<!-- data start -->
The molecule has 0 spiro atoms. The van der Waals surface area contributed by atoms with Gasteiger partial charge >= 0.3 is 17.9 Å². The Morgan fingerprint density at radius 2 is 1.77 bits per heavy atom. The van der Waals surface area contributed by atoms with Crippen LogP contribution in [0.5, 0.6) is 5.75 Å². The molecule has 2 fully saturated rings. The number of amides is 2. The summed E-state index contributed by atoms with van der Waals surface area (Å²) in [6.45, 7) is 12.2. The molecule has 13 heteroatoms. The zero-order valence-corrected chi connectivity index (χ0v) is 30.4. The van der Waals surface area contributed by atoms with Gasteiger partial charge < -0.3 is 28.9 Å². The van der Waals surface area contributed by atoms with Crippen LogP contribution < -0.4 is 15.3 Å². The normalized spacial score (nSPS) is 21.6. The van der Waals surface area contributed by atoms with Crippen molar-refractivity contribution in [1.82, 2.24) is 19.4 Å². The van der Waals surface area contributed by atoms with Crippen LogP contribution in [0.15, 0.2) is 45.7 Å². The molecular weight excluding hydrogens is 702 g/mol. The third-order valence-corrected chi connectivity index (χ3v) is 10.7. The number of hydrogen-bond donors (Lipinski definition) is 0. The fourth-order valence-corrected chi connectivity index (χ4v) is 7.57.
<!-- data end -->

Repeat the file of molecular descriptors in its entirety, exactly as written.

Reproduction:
The molecule has 0 spiro atoms. The van der Waals surface area contributed by atoms with Gasteiger partial charge >= 0.3 is 17.9 Å². The Morgan fingerprint density at radius 2 is 1.77 bits per heavy atom. The van der Waals surface area contributed by atoms with Crippen LogP contribution in [0.5, 0.6) is 5.75 Å². The molecule has 2 fully saturated rings. The number of amides is 2. The summed E-state index contributed by atoms with van der Waals surface area (Å²) in [6.45, 7) is 12.2. The molecule has 13 heteroatoms. The zero-order valence-corrected chi connectivity index (χ0v) is 30.4. The van der Waals surface area contributed by atoms with Gasteiger partial charge < -0.3 is 28.9 Å². The van der Waals surface area contributed by atoms with Crippen LogP contribution < -0.4 is 15.3 Å². The normalized spacial score (nSPS) is 21.6. The van der Waals surface area contributed by atoms with Crippen molar-refractivity contribution in [1.82, 2.24) is 19.4 Å². The van der Waals surface area contributed by atoms with Crippen LogP contribution in [0.15, 0.2) is 45.7 Å². The molecular weight excluding hydrogens is 702 g/mol. The third-order valence-corrected chi connectivity index (χ3v) is 10.7. The number of hydrogen-bond donors (Lipinski definition) is 0. The fourth-order valence-corrected chi connectivity index (χ4v) is 7.57.